Smith's conception of the rule is meant to apply more generally than the version commonly explained today, as he recommends it not just for dividing the frame, but also for all division of straight lines, masses, or groups. On the other hand, he does not discuss the now-common idea that intersections of the third-lines of the frame are particularly strong or interesting for composition.
- Sandra Meech (2007). Contemporary Quilts: Design, Surface and Stitch. Sterling Publishing. ISBN 0-7134-8987-1.
- Bryan F. Peterson (2003). Learning to see creatively. Amphoto Press. ISBN 0-8174-4181-6.
- Bert P. Krages (2005). The Art of Composition. Allworth Communications, Inc. ISBN 1-58115-409-7.
- Caplin, Steve (2008). Art and Design in Photoshop. Focal Press. p. 35.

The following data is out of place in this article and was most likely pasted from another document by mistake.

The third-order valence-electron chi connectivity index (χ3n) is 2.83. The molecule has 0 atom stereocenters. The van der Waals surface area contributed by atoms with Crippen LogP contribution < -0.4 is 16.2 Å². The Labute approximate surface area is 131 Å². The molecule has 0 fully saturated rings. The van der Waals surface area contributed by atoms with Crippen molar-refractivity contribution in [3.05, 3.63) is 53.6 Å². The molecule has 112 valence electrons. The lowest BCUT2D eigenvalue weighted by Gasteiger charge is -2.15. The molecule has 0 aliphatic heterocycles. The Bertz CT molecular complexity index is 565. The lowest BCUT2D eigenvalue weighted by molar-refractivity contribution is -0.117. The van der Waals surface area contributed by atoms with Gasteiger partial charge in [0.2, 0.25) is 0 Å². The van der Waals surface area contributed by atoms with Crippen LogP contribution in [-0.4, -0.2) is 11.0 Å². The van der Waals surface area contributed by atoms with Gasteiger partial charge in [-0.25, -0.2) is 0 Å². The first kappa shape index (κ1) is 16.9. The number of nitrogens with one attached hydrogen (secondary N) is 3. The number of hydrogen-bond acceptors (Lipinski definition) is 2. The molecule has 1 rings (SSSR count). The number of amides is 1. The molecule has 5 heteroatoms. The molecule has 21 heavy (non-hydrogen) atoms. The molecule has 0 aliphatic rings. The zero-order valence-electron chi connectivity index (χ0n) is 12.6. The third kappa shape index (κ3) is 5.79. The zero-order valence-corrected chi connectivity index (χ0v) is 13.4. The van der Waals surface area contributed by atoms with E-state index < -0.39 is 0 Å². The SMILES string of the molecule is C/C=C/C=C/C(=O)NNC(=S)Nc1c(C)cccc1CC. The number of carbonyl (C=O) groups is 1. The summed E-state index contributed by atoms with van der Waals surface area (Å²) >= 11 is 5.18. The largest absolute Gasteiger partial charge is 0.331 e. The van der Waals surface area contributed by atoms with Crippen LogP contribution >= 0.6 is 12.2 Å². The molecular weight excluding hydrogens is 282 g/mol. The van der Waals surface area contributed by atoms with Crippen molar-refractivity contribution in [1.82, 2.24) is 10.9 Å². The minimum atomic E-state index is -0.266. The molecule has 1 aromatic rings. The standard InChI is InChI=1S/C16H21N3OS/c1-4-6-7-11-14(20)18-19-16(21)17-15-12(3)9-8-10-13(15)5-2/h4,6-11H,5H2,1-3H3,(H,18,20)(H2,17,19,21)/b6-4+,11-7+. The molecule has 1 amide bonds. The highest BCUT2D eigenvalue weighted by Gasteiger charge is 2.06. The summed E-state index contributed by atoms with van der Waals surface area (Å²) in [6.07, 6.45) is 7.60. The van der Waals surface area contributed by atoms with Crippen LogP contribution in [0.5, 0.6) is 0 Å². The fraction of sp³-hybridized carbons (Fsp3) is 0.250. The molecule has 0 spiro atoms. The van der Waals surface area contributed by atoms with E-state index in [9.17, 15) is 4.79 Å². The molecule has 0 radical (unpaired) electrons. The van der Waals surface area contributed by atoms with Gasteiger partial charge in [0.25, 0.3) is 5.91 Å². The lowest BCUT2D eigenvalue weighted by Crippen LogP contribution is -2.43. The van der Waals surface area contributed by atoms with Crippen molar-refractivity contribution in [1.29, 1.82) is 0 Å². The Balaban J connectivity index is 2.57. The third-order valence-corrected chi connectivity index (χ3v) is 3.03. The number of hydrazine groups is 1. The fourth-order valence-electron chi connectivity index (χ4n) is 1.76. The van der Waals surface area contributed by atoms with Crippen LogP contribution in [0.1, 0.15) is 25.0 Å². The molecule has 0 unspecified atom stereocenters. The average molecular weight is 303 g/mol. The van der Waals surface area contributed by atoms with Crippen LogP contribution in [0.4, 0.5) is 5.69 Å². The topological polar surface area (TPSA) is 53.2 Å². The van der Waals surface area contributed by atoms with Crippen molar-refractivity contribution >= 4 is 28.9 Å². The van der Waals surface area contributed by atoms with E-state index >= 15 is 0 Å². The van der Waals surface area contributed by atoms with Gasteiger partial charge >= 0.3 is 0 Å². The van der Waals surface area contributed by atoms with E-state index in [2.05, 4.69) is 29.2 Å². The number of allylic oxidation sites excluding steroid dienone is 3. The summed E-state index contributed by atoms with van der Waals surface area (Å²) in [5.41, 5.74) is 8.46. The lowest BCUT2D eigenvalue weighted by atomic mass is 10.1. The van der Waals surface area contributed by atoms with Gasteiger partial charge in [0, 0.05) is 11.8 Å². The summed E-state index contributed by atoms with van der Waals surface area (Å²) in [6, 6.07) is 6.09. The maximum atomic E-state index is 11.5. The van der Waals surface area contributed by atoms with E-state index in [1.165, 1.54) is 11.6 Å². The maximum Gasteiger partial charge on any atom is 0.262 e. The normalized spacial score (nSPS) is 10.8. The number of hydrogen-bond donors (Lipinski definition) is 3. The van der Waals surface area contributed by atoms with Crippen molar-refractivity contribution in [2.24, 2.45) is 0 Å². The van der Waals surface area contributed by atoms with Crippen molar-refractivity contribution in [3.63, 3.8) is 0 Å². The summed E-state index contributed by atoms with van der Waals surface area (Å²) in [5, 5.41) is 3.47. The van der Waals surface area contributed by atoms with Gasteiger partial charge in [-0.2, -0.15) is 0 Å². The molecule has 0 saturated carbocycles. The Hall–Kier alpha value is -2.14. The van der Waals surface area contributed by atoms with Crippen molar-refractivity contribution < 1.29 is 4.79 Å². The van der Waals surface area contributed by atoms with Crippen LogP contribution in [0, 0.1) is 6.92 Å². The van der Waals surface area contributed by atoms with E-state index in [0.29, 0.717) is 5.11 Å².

- Reynolds, Sir Joshua (1783). Annotations on The art of painting of Charles Alphonse Du Fresnoy. Printed by A. Ward, and sold by J. Dodsley. p. 103.
- Smith, John Thomas (1797). Remarks on rural scenery; with twenty etchings of cottages, from nature; and some observations and precepts relative to the pictoresque. printed for, and sold by Nathaniel Smith ancient Print seller at Rembrandts-Head May's Buildings, St. Martin's Lane, and I. T. Smith, at No 40 Trith Street Soho. pp. 15–17.
- Field, George (1845). Chromatics; or, The analogy, harmony, and philosophy of colours. David Bogue, Fleet Street.